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Net Gravitational Force

  1. Nov 16, 2009 #1
    The masses and coordinates of three particles are as follows: 20.0 kg, (0.50, 1.00) m; 309.0 kg, (-1.00, -1.00) m; 18.0 kg, (0.00, -0.50) m. What is the gravitational force on a 20.0 kg sphere located at the origin due to the other spheres, magnitude and direction? Give the direction as an angle in degrees counter clockwise with respect to the the + x-axis.

    I have split the forces into x and y components using the F = (Gm1m2)/r^2 equation.
    So for my x-forces I get:
    F = (309)(20)G/2 * (1/sqrt(2)) ----> this is a negative force pulling down
    F = (20)(20)G/1.25 * (.5/sqrt(1.25))

    y-forces:
    F = (309)(20)G/2 * (1/sqrt(2)) ----> this is a negative force pulling down
    F = (18)(20)G/.25 ----> this is a negative force pulling down
    F = (20)(20)G/1.25 * (1/sqrt(1.25))

    Then I took the sum of the Xs squared and the sum of the Ys squared and then the square root to find the magnitude of the resultant vector. I got 2.612E-7 N.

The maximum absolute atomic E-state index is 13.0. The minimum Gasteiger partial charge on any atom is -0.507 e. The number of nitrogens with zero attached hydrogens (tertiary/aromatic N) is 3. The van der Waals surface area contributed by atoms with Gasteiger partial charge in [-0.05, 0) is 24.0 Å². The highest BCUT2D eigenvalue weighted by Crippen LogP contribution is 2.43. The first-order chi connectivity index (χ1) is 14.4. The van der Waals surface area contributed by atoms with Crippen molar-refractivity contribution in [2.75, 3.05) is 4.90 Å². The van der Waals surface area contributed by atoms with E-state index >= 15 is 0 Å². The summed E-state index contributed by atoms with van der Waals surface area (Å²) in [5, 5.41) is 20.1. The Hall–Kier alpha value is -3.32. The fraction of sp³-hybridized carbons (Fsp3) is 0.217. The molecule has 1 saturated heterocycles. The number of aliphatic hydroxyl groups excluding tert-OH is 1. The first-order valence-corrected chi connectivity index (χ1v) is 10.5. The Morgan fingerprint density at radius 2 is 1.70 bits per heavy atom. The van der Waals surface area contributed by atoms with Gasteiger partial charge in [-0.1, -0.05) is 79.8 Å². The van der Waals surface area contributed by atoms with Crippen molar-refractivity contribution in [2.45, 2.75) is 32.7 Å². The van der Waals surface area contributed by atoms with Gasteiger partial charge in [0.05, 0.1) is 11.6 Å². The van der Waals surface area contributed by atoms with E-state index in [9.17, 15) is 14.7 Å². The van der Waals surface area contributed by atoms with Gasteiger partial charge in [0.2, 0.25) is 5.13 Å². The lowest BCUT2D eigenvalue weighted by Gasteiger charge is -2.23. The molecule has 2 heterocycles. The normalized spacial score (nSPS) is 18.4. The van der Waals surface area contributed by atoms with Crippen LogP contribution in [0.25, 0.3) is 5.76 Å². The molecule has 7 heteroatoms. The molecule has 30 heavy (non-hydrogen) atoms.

Then for the degrees I took the inverse tan ( sum of the Ys/sum of the Xs) +180 deg to get it in the third quadrant for a result of 282.2 deg. Somewhere I've done something wrong because I'm getting this incorrect, where did I make a mistake?
     
  2. jcsd
  3. Nov 16, 2009 #2

    tiny-tim

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    Welcome to PF!

    Hi singinglupine! Welcome to PF! :smile:

    (have a square-root: √ :wink:)
    Sorry, but I don't understand what formula you've applied here. :redface:

    Use mMr/r3 :smile:
     
  4. Nov 16, 2009 #3
    Re: Welcome to PF!

    Thanks for the welcome :) I used the law of universal gravitation where
    F = GmM/r2 and G is the gravitational force constant. The parts with something else multiplied by the force are the x, cos(θ) and y, sin(θ) components. I used pythagorean theorem to figure out the length of the hypotenuse, so that cos would be adjacent/hypotenuse and sin opposite/hypotenuse.
     
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